queue.size="250000"
        queue.dequeueBatchSize="4096"
        queue.workerThreads="4"
        queue.workerThreadMinimumMessages="60000"
        queue.spoolDirectory="/logs/queue"
        queue.filename="fwd"
        queue.saveOnShutdown="on"
        ) {
  action(type="omfwd"
       Target="newrelic.syslog.nr-data.net"
       Port="6514"
       Protocol="tcp"
       Template="newrelic-rfc5424"
       ResendLastMSGOnReconnect="on"
       StreamDriver="gtls"
       StreamDriverAuthMode="x509/name"
       StreamDriverPermittedPeers="*.syslog.nr-data.net"
       StreamDriverMode="1"
  )
}

The important NR Logs bit is this

set $/nr_insert_key=`echo $NR_INSERT_KEY`;

template(name="newrelic-rfc5424"
         type="string"
         string="%$/nr_insert_key% <%pri%>%protocol-version% %timestamp:::date-rfc3339% %hostname% %app-name% %procid% %msgid% %structured-data% %msg%\n"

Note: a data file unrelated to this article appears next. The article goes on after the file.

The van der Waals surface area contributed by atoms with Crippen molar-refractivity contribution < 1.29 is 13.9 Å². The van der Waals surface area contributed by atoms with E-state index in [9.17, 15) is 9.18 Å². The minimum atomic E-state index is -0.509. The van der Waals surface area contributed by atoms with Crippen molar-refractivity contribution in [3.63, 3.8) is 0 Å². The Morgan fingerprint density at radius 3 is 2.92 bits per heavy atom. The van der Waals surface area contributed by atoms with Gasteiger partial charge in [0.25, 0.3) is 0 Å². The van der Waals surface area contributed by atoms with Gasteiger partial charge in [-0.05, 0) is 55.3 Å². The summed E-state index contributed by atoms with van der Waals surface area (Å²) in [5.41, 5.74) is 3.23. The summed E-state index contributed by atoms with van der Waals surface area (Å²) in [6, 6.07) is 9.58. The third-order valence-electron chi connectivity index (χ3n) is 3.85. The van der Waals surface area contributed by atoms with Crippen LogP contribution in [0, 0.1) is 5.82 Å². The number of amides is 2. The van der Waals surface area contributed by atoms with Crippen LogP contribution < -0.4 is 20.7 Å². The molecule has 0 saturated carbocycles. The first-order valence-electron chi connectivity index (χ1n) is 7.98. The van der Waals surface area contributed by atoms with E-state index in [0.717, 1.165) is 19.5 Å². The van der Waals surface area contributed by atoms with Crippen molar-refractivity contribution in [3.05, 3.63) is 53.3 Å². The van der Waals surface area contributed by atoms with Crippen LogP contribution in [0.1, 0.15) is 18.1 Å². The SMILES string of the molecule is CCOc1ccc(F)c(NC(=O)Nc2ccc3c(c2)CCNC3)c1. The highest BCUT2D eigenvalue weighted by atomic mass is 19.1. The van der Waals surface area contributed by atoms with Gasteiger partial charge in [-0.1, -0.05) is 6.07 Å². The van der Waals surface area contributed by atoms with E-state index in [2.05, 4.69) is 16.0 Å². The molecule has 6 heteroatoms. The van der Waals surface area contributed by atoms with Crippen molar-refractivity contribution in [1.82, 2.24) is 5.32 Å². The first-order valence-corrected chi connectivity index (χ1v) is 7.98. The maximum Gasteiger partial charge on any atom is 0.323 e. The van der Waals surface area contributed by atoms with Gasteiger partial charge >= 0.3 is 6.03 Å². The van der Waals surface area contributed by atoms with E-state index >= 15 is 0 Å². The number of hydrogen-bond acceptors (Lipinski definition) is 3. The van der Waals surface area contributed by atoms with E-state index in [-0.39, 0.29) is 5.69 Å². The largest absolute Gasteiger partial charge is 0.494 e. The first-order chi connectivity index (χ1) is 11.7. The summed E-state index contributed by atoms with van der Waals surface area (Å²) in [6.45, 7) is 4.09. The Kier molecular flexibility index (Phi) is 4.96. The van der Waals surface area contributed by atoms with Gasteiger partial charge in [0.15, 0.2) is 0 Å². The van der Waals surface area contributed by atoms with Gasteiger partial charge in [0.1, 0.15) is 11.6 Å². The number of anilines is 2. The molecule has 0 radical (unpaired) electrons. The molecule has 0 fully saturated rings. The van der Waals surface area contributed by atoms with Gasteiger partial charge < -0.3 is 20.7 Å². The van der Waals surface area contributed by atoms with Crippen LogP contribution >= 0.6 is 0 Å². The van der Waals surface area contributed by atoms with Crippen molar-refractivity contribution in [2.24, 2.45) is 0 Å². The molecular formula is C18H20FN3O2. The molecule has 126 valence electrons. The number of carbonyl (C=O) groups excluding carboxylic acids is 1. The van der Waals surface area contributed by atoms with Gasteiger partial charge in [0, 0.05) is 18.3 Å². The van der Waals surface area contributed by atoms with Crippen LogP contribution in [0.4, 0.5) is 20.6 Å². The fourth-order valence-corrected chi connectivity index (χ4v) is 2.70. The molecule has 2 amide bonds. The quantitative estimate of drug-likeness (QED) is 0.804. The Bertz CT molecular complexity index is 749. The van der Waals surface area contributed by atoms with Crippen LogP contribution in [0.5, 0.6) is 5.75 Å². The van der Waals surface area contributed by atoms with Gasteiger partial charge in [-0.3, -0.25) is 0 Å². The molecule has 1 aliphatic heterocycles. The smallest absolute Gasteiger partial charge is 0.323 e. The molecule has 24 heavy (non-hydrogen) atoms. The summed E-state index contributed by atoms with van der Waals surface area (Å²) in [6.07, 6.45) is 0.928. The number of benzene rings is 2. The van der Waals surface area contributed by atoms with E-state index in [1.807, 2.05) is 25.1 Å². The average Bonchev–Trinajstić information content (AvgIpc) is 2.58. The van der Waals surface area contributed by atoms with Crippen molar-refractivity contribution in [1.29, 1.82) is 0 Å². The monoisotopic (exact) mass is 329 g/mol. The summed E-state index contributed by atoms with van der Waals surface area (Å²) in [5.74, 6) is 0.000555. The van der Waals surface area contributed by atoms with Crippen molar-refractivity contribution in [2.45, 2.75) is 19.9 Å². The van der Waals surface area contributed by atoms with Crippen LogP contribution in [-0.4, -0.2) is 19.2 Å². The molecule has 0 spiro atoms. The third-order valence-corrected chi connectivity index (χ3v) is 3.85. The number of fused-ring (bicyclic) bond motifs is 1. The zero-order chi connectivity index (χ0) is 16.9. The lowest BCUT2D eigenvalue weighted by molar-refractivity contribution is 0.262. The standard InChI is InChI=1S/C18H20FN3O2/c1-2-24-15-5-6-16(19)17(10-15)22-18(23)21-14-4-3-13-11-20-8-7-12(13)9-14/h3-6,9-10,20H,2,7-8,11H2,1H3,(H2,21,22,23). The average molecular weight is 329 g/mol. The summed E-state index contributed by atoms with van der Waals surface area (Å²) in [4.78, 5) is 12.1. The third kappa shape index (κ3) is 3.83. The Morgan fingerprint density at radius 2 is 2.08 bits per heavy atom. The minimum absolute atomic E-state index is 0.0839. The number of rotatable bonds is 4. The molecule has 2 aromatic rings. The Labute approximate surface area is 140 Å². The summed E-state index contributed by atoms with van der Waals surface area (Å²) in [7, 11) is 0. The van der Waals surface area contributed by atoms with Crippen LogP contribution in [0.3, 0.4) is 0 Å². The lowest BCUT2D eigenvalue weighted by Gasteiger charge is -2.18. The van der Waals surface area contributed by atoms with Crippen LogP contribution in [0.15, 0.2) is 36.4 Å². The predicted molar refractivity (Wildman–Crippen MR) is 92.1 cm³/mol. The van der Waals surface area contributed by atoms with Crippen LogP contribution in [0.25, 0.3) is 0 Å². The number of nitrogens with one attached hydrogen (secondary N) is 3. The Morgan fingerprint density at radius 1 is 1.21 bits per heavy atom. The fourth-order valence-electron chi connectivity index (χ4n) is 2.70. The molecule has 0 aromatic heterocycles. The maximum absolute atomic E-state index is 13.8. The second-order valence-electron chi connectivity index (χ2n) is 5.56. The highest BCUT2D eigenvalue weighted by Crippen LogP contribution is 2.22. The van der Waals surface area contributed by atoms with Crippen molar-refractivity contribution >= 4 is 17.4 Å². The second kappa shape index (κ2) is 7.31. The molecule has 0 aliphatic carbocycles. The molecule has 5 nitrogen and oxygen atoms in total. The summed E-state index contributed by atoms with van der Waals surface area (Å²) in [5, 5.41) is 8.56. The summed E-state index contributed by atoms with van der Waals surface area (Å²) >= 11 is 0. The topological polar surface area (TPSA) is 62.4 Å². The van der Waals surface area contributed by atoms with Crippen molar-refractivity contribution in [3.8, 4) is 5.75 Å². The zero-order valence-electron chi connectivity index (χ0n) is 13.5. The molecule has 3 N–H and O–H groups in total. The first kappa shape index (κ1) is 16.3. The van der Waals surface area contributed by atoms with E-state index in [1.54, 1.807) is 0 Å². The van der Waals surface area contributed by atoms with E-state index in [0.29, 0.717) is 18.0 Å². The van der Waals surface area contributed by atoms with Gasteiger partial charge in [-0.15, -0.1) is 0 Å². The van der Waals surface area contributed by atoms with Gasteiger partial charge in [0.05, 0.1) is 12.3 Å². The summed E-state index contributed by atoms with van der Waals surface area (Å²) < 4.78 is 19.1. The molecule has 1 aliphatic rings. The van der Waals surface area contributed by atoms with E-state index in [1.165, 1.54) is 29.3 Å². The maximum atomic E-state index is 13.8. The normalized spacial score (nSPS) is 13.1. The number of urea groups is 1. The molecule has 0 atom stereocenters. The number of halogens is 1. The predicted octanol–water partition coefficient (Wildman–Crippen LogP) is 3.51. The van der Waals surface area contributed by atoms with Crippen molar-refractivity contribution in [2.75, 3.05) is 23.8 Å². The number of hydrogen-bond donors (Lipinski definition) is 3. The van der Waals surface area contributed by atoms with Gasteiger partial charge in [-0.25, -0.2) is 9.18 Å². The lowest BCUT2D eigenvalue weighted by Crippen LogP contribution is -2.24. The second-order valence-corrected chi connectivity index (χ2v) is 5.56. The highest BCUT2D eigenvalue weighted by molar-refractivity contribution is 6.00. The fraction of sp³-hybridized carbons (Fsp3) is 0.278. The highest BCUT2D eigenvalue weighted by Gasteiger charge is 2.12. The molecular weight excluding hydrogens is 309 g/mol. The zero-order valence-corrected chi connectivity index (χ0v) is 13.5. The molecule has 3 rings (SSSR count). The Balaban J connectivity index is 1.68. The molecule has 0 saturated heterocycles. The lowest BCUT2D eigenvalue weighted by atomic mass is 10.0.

)

Rsyslog is grabbing the env value for NR_INSERT_KEY, and building a custom RFC-5424 string to prepend the insert key to the log message.

The other fun bit is in the sendToNR ruleset. Which sets up queues and threads.

Disk Assisted Queues are different than disk based queues. Rsyslog has no-queues, memory queues, disk queues and disk assisted queues.

A Disk queue is the slowest, it spools to a file. So even if this is backed by crazy fast ssd or nvme devices, it is still slower than memory.